Mercosur is the largest trading block in South America. According to Jorge Guira (2003), it is the common market of the South which was set up with an aim of eliminating obstacles to international trade like high tariffs, technical requirements, and fragmented levels of income. It was started in the early 90s with an aim of unifying the Southern Cone with ultimate goal of creating the South America trading block. Catherine Wheeler, as associate researcher with the council on Hemispheric Affairs says that “it gives them more trading security.
” Full membership includes Argentina, Venezuela, Brazil, Paraguay and Uruguay. The entrance of Venezuela to the trading block has caused a lot of tension within. Riordan Roett, who is the director of Western Hemispheric studies at Johns Hopkins University says that Brazil “appear to be pandering to Venezuela,” through their leniency for the Chavez government with regard to many of the requirements for Mercosur membership and supporting Bolivia’s bid for full membership to the block. However, there are many benefits for Venezuela belonging to the trading block.
There is a large market created by the trading block. It is to be understood that, the Mercosur countries has a population totaling 250 million people with members having a collective output of $ 1. 1 trillion. This accounts for 75% of South America’s GDP making Mercosur the world’s fourth-largest trading block after EU, NAFTA, and ASEAN. This large market base increases production of Venezuela industries with consequent increase in their revenue and expansion programs. Venezuela will also benefit from increased investment from the Mercosur countries.
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President Chavez has been championing for creation of Mercosur that prioritizes social concerns and distances the block for old elitist corporate model of integration looking for financial profits but forgetting about workers, children life and human dignity. This seems to contradict other states whose drive has been for economic development of the block. The block seems to send sentiment against free trade with the United States which is not wholly driven by Venezuela due its ant-Bush stand.
This coupled with internal wrangles has made the block lose credibility outside and is almost collapsing talks with the European Union. There are also talks about exploitation of Venezuela’s energy reserves by Brazil and Argentina. It is said that the two countries are attracted by access to cheap energy supplies and they like the idea that they would have a Caribbean coast. Due to free trade and lowered tarrrifs, Venezuela is going to lose a lot from oil export in the region. Mercosur members are also not allowed to make any free trade agreement with any other country outside the block.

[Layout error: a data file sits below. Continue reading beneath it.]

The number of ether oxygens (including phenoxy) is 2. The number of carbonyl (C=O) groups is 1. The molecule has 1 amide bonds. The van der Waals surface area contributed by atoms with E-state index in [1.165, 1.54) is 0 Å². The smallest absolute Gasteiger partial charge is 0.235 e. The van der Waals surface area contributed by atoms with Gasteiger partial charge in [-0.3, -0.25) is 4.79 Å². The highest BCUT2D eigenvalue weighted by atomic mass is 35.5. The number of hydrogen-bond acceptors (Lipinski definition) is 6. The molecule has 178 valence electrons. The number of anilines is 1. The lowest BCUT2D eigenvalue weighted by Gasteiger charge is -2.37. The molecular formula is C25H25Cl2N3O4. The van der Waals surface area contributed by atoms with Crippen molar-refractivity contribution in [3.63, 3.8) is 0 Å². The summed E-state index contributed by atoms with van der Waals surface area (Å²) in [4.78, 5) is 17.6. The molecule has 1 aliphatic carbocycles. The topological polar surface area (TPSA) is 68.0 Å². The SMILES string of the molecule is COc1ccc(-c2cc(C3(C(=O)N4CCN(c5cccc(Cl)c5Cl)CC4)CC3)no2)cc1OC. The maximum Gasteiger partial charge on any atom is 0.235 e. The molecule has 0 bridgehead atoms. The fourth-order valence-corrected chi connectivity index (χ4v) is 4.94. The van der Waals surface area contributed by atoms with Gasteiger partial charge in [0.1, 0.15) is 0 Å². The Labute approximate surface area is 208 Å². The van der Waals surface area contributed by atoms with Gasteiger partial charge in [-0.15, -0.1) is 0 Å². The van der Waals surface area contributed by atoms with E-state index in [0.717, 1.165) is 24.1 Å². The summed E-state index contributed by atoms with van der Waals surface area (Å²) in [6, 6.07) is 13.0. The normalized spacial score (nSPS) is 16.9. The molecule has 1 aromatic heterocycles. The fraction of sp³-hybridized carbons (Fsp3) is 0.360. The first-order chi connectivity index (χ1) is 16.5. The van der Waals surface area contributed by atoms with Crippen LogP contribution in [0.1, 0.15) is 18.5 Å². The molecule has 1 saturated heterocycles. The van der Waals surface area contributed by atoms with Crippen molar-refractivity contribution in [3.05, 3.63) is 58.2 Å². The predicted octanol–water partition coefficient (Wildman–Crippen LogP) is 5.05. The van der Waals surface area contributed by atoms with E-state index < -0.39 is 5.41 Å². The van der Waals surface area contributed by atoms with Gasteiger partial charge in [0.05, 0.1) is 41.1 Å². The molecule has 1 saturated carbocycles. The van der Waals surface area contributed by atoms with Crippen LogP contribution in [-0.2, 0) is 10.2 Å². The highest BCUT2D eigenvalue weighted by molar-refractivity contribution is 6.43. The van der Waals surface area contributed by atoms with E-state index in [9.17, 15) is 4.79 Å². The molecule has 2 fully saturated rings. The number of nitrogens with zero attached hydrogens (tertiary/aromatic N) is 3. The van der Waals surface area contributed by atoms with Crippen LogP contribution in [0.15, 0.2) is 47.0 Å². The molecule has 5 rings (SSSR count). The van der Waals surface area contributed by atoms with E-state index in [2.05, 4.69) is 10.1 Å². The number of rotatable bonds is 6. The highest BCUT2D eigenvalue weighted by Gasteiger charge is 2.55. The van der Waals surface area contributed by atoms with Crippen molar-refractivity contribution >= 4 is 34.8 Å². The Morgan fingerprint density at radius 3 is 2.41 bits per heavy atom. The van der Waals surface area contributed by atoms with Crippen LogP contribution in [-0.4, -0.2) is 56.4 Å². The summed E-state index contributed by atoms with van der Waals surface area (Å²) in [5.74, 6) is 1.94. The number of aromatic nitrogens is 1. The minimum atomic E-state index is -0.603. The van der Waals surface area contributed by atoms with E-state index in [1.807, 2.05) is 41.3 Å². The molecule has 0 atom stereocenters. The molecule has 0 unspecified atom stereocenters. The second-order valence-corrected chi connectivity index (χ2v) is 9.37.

This saw Venezuela resign from Andean Community of Nations (CAN) and Bolivia has been denied full admission to Mercosour because it has refused to resign from CAN. This has made Venezuela lose trade agreement with CAN countries. Venezuela has also failed benefit from other trade agreement s like free trade agreements of Americas (FTAA) to its which it argued that it would lead to increased inequality in the region. City petroleum plans to gain a lot and at the same time lose as a result of Venezuela joining the Mercosur.
We are set to gain in that we will have a large market base of about 250 million consumers for our products and we have moved from relying heavily on the national market to international markets. We intend to increase our export to other Mercosur countries especially Brazil and Argentina by 10 folds. This will enable us to create more job opportunities and at the same time it has raise our company profit. We are set to gain due to the lowered tariffs on trade across the Mercosur countries.
Mercosur countries accounts for more than 80% of our export market and with lowered levies attracted by export in these countries, we will have a large profit margin. Initially we have paying large sums in tariffs for trading in Mercosur countries which will be lowered now. However, there is a probability that we are going to lose some of our markets to other entry in the trade. With free trade policy, we expect some new players in the industry that will increase competition to what has been like a monopoly trade to us.
With little regulation in cross border, trade and with possible entry of European Union traders to the region, we are poised for tough competition with new entries. We have to device ways of overcoming this imminent competition, not by seeking help from the government, but by efficient planning and execution of strategies that will position us as leading oil dealer in the region. We are however going to lose our trade privileges with the countries in the CAN block which may decrease our export in these countries but we hope it will be compensated by the expanded market to Brazil and Argentina.
We will be enticed by talks with EU which we look further as an avenue on increasing our exports. References Delener, N. (1995) Strategic Planning and Multinational Trading Blocks Klonsky, J. and Stephanie, H. (2007): Mercosour: South Amercas Fractiour Trade Block. Guira, J. (2003). Mercosur: Trade and Investment Amid Financial Crisis. Seffer, M. C. and Reyanal, M. L. (2005): Beyond the Barricades: The Americas Trade and Sustainable Development Agenda. Pp185.